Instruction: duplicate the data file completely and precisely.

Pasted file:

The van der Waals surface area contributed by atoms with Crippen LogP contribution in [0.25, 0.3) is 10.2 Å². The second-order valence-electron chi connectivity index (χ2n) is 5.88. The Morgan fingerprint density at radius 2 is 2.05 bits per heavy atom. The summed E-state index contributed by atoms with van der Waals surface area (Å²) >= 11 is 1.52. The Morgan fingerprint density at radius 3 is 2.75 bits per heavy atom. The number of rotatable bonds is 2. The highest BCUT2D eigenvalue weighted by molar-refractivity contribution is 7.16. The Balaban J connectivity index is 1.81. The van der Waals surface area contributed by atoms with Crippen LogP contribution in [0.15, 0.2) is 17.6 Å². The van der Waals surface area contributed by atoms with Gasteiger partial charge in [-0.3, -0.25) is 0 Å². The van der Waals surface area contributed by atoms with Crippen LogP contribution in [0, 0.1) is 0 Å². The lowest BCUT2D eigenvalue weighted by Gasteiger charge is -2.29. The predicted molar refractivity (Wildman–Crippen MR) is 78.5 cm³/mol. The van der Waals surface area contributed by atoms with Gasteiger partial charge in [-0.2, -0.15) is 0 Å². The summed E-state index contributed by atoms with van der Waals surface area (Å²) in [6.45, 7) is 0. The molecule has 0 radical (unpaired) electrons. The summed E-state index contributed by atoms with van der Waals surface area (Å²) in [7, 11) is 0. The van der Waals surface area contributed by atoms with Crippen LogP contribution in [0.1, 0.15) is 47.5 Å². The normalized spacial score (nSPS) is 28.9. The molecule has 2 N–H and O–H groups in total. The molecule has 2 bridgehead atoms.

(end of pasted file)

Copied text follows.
The van der Waals surface area contributed by atoms with Crippen LogP contribution in [0.25, 0.3) is 10.2 Å². The second-order valence-electron chi connectivity index (χ2n) is 5.88. The Morgan fingerprint density at radius 2 is 2.05 bits per heavy atom. The summed E-state index contributed by atoms with van der Waals surface area (Å²) >= 11 is 1.52. The Morgan fingerprint density at radius 3 is 2.75 bits per heavy atom. The number of rotatable bonds is 2. The highest BCUT2D eigenvalue weighted by molar-refractivity contribution is 7.16. The Balaban J connectivity index is 1.81. The van der Waals surface area contributed by atoms with Crippen LogP contribution in [0.15, 0.2) is 17.6 Å². The van der Waals surface area contributed by atoms with Gasteiger partial charge in [-0.3, -0.25) is 0 Å². The van der Waals surface area contributed by atoms with Crippen LogP contribution in [0, 0.1) is 0 Å². The lowest BCUT2D eigenvalue weighted by Gasteiger charge is -2.29. The predicted molar refractivity (Wildman–Crippen MR) is 78.5 cm³/mol. The van der Waals surface area contributed by atoms with Gasteiger partial charge in [-0.2, -0.15) is 0 Å². The summed E-state index contributed by atoms with van der Waals surface area (Å²) in [6.45, 7) is 0. The molecule has 0 radical (unpaired) electrons. The summed E-state index contributed by atoms with van der Waals surface area (Å²) in [7, 11) is 0. The van der Waals surface area contributed by atoms with Crippen LogP contribution in [0.1, 0.15) is 47.5 Å². The normalized spacial score (nSPS) is 28.9. The molecule has 2 N–H and O–H groups in total. The molecule has 2 bridgehead atoms.